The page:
Comments

Popular posts from this blog

The lion and the wildebeest

Birds flock, fish school, bees swarm, but social being is more than simply sticking together.  Social groups enable specialisation and a sharing of abilities, and enhances ability, learning and creating new tricks. The more a group works together, the more effective they become as a team.  Chimpanzees learn from each other how to use stones to crack nuts, or sticks to get termites.  All around us we see cooperation and learning in nature.  Nature is inherently creative.  Pulling together becomes a rallying cry during a crisis.  We have heard it throughout the coronavirus pandemic.  "We are all in this together", a mantra that encourages people to adopt a common strategy. In an era of 'self-interest' and 'survival of the fittest,'  and 'selfish gene', we lose sight of the obvious conclusion from the evidence all around us.   Sticking together is more often the better approach.  This is valid for the lion as it is also for the wildebeest.   We don't

No evidence for vaccine link with autism

Public health bodies are worried that an alarming drop in childhood vaccinations is leading to a resurgence of diseases in childhood that we had all but eradicated.  Misinformation and scare stories about the harmful effects of vaccines abound on the internet and in social media.  Where they are based on 'science', it is highly selective, and often reliance is placed on falsehoods.  Conspiracy theories also abound - cover-ups, deception, lies. As a result, too many parents are shunning vaccinations for their children.  So, what does the published, peer-reviewed literature tell us about vaccincations? Are they safe and effective, or are there long term harmful effects?  A new report now provides some of the answers. New evidence published in the Cochrane Library today finds MMR, MMRV, and MMR+V vaccines are effective and that they are not associated with increased risk of autism. Measles, mumps, rubella, and varicella (also known as chickenpox) are infectious diseases cau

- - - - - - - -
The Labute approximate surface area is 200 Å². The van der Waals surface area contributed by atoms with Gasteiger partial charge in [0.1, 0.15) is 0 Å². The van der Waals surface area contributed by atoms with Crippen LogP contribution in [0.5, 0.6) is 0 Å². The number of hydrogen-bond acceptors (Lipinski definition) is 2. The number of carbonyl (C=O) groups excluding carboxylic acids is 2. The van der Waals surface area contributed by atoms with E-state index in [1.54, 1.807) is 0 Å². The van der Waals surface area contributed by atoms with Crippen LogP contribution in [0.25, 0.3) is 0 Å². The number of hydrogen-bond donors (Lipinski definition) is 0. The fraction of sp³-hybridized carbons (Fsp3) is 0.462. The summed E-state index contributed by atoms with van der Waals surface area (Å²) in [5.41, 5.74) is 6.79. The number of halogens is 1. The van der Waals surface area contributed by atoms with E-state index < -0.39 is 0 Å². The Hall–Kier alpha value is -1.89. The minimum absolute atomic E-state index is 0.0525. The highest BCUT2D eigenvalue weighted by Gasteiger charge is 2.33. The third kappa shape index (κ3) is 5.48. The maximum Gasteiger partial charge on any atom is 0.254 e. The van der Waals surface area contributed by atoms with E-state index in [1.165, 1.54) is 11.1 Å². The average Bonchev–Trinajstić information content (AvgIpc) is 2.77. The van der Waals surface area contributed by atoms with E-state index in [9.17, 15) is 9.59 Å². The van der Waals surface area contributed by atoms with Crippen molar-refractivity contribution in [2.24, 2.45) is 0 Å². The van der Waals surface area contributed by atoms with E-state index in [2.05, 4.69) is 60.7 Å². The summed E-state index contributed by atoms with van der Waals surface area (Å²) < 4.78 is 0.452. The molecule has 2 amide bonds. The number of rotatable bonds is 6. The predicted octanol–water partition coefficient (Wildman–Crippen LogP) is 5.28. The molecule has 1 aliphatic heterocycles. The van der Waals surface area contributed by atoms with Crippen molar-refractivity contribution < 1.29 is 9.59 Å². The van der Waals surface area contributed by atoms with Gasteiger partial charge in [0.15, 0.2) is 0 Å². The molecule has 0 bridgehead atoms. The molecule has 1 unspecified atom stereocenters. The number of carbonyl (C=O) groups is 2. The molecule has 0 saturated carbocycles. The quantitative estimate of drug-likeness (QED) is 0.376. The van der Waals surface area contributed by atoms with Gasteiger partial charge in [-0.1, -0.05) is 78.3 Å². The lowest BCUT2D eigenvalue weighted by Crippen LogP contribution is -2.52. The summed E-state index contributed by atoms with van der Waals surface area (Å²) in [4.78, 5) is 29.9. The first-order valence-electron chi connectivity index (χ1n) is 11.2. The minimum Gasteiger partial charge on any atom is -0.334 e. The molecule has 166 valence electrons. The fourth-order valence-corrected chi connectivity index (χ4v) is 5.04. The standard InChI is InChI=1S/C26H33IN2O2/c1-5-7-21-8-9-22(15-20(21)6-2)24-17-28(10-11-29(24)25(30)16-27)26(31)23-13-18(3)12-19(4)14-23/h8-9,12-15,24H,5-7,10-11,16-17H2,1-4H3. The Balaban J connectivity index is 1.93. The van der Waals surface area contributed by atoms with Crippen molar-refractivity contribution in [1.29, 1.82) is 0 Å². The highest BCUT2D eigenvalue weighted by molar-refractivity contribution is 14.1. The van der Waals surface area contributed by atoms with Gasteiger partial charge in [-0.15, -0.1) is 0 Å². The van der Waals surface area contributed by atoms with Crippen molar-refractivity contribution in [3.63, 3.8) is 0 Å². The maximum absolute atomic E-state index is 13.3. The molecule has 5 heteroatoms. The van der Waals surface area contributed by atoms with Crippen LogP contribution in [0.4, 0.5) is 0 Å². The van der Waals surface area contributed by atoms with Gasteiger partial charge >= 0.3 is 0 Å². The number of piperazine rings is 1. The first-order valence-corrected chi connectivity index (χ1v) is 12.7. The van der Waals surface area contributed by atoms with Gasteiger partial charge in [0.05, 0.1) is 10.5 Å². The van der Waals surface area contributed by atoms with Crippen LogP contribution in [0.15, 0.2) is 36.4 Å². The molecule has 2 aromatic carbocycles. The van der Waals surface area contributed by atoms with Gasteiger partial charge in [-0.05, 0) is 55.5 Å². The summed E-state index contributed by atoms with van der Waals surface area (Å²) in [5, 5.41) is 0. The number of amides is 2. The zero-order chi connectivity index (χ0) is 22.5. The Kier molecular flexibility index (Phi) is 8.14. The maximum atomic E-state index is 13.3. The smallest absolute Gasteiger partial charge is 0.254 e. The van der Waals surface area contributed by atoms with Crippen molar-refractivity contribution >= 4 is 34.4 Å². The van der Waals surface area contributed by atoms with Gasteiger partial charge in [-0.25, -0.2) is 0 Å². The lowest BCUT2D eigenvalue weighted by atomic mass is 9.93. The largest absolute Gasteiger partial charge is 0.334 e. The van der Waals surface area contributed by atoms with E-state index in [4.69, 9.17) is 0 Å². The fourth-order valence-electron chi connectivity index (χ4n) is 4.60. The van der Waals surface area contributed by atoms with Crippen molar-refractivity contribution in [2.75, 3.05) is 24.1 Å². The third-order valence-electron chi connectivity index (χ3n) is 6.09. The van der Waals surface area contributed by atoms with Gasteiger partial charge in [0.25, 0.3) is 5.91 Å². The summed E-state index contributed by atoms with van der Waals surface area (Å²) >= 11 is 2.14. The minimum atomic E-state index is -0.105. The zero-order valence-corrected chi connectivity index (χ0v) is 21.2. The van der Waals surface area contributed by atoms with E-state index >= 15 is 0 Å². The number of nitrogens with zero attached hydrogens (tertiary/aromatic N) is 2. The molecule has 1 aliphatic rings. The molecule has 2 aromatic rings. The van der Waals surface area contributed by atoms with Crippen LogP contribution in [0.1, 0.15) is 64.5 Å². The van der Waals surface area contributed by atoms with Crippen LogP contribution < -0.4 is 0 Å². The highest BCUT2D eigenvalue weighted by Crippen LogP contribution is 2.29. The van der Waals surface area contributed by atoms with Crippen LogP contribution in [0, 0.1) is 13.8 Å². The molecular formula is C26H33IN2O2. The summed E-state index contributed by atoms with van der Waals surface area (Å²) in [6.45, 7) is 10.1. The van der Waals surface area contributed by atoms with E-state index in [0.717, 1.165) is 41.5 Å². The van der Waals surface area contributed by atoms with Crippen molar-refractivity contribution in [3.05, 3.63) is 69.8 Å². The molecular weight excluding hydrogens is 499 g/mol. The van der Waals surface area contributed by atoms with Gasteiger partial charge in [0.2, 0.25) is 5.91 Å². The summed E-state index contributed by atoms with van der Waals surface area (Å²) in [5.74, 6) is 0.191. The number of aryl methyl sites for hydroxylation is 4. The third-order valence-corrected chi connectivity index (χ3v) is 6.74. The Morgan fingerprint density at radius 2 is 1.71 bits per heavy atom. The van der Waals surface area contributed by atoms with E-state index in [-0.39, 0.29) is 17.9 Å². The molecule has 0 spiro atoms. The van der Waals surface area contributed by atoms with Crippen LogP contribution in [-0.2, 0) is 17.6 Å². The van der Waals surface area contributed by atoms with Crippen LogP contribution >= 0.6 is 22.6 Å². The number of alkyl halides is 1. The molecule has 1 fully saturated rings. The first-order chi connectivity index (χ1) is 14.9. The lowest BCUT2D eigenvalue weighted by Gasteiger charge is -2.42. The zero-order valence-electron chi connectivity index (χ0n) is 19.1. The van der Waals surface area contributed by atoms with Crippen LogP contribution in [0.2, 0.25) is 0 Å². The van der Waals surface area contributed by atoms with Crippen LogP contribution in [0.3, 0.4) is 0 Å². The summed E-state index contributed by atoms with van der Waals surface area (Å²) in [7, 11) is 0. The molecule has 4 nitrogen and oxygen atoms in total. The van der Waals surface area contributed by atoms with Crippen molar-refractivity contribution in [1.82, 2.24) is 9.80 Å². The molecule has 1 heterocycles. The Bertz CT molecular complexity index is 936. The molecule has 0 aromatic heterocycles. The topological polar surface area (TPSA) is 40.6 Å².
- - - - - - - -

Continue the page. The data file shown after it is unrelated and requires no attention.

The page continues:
Therapeutic animal stress

Interacting with animals is known to be therapeutic,  particularly in reducing stress.  But do we consider sufficiently the effects this may have on the animals involved?   We might assume that because it is calming for us, then it must be so for the therapeutic animals, but is this so?  New research suggests that it isn't always without stress for the animals involved.  Positive human-animal interaction relates to changes in physiological variables both in humans and other animals, including a reduction of subjective psychological stress (fear, anxiety) and an increase of oxytocin levels in the brain.  It also reduces the 'stress' hormone, cortisol. Indeed, these biological responses have measurable clinical benefits.  Oxytocin has long been implicated in maternal bonding, sexual behaviour and social affiliation behaviours and in promoting a sense of well-being .  So far, so good.  We humans often turn to animals for stress relief, companionship, and even therapy.  We kno